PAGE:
There are also limitations to the histomorphometric approach used in this study. While large differences in cellularity or vascularity can be appreciated using this method, there may be smaller differences between groups that would not be apparent with this qualitative method.
This study was designed to evaluate short-term healing in the porcine model. In a recent evaluation of the porcine model, we determined that the nadir in ligament healing strength occurs between 6 and 9 weeks after surgery.35
For the present study, we selected a time point after this window (i.e. 13 weeks) where an improvement in the structural properties could be detected. Whether differences would occur with additional healing time remains unknown.
In our previous large animal studies, a relatively large variability between animals was observed.10,12,22,35
In order to increase the power of the study, we utilized paired comparison between the two treatments within each animal. This paired design enabled us to control the variability inherent to animal, knee, and ligament size, and growth rate. However, the effects of bilateral surgery (i.e. immediate weight bearing on both repaired joints and the potential for a higher spike in inflammatory response due to bilateral trauma) must be acknowledged.
Due to the expenses of large animal studies, the number of knees in each study group was relatively low (n=8). This can raise concerns about low power in a study in which no significant difference is detected between groups. However, the differences between the SCAFFOLD and SUTURE groups were not only statistically insignificant, they were likely to be clinically insignificant given the small changes between means of the two groups. For example, the 5% improvement in linear stiffness or maximum failure load with use of the collagen scaffold would unlikely justify the expense and complexity of an augmented repair procedure. Nonetheless, the study was more than 80% powered to detect if the enhanced ACL repair would have a return of mechanical strength similar to the successfully healing MCL at a similar time point (60% of normal).36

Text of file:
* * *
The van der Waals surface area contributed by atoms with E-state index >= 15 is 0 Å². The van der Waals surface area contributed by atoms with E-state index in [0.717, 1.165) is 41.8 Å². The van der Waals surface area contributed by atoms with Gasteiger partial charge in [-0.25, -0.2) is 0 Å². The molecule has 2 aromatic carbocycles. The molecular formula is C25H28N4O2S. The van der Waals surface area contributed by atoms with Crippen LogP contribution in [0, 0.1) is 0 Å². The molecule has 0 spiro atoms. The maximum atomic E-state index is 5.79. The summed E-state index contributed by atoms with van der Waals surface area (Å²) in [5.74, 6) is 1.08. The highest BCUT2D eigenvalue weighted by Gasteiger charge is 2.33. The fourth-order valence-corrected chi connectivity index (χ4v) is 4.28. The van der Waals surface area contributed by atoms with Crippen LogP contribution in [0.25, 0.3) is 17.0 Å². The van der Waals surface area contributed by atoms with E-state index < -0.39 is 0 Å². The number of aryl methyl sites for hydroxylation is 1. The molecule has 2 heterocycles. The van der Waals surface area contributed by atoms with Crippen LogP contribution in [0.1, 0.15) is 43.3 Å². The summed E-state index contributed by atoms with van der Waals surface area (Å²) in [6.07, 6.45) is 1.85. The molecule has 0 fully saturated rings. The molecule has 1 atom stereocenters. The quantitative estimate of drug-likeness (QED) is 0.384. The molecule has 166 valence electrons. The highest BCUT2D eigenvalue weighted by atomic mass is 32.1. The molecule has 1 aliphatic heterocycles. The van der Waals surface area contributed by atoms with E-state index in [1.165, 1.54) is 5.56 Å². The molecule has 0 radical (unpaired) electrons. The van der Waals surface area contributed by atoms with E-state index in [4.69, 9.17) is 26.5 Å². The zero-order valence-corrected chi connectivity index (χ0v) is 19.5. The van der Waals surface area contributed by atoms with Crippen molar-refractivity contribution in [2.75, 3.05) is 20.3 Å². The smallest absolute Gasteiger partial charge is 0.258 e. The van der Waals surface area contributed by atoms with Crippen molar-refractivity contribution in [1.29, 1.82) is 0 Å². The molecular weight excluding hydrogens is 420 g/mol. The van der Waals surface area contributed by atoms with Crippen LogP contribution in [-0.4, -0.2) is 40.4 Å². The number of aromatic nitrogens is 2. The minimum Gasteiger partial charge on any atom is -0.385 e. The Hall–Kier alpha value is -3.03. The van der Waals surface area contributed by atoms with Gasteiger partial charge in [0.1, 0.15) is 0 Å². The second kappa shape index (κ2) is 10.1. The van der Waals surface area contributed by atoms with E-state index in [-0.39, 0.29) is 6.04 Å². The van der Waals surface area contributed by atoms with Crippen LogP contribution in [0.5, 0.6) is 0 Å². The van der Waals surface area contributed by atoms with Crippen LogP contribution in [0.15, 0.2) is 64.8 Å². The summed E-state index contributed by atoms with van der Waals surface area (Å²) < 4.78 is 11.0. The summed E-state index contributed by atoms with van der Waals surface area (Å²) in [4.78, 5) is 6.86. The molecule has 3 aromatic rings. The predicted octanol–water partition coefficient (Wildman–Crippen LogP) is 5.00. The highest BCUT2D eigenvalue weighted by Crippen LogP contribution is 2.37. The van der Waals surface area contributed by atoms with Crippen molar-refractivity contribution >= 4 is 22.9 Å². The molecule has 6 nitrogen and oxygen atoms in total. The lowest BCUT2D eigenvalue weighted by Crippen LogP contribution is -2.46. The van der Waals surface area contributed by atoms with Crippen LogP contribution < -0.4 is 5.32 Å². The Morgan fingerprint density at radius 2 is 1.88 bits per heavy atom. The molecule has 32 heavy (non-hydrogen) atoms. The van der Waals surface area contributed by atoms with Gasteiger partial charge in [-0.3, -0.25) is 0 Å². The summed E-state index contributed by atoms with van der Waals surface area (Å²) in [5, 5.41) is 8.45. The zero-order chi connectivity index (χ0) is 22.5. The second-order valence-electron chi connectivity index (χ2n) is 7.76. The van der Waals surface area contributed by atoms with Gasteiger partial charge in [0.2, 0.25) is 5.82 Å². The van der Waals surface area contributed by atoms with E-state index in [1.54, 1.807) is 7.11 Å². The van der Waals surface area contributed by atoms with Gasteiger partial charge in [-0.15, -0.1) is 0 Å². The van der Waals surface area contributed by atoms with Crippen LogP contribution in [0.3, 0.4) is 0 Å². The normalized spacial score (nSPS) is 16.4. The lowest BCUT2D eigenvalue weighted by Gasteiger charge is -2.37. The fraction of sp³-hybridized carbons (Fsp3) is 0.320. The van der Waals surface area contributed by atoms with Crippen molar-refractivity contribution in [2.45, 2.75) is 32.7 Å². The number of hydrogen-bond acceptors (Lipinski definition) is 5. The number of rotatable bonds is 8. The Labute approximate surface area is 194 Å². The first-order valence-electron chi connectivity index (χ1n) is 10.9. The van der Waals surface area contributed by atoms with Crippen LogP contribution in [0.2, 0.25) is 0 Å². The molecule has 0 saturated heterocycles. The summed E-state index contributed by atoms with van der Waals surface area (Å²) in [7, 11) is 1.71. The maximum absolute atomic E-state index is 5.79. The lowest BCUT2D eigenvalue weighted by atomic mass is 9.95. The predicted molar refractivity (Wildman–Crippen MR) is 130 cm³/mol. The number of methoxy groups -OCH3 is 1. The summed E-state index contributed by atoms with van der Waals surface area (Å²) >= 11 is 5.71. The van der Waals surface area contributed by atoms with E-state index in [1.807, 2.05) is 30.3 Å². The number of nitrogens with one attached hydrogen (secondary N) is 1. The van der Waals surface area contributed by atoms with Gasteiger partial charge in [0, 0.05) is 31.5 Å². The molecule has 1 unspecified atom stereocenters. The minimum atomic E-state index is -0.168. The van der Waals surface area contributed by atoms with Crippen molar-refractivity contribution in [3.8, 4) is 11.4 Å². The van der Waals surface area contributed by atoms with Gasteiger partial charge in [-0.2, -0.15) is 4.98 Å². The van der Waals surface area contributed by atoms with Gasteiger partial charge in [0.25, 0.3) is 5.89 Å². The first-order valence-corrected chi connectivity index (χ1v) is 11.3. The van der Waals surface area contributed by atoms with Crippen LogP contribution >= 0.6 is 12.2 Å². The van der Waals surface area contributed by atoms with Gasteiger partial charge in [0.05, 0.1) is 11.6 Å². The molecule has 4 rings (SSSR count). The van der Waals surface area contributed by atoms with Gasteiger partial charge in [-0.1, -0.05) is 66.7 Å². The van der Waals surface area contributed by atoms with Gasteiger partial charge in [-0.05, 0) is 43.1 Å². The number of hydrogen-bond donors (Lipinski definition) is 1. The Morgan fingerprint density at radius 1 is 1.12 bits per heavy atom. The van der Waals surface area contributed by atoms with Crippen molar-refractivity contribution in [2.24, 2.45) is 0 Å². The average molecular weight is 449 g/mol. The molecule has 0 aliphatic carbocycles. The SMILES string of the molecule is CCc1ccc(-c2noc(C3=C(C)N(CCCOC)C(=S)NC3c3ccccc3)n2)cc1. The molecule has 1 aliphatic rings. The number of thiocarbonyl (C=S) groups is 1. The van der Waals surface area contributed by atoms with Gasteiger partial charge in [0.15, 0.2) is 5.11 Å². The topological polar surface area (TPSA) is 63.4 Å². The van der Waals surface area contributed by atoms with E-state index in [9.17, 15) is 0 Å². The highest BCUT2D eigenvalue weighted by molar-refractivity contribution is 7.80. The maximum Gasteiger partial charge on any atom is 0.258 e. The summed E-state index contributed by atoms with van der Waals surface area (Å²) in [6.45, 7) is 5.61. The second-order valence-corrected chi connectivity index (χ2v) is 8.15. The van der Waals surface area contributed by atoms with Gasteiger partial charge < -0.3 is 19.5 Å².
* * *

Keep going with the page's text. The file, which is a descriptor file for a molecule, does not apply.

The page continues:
To determine if the small change noted in maximum load (~5%) of the present study were statistically significant, the study would require over 800 animals to complete.
The goal of this study was to determine if the collagen component of a collagen-platelet composite (CPC) was responsible for enhancing ACL wound healing. The CPC combination has been previously shown to improve wound healing.9–11
In the present study, we determined that the collagen scaffold alone was not sufficient for stimulating the healing process. When taken together, these results suggest that there are at least two core components required to enhance healing of an ACL tear; a collagen scaffold and a stable source of platelets. It is likely that fibroblasts need a scaffold that remains situated between the torn ligament ends and growth factor stimulation by platelets are needed to initiate and drive wound healing. These two factors may work synergistically to simulate the wound healing process that occurs naturally in extra-articular joint healing. Future work will be aimed at methods to stimulate biological activity in collagen scaffolds to enhance intra-synovial soft tissue repairs.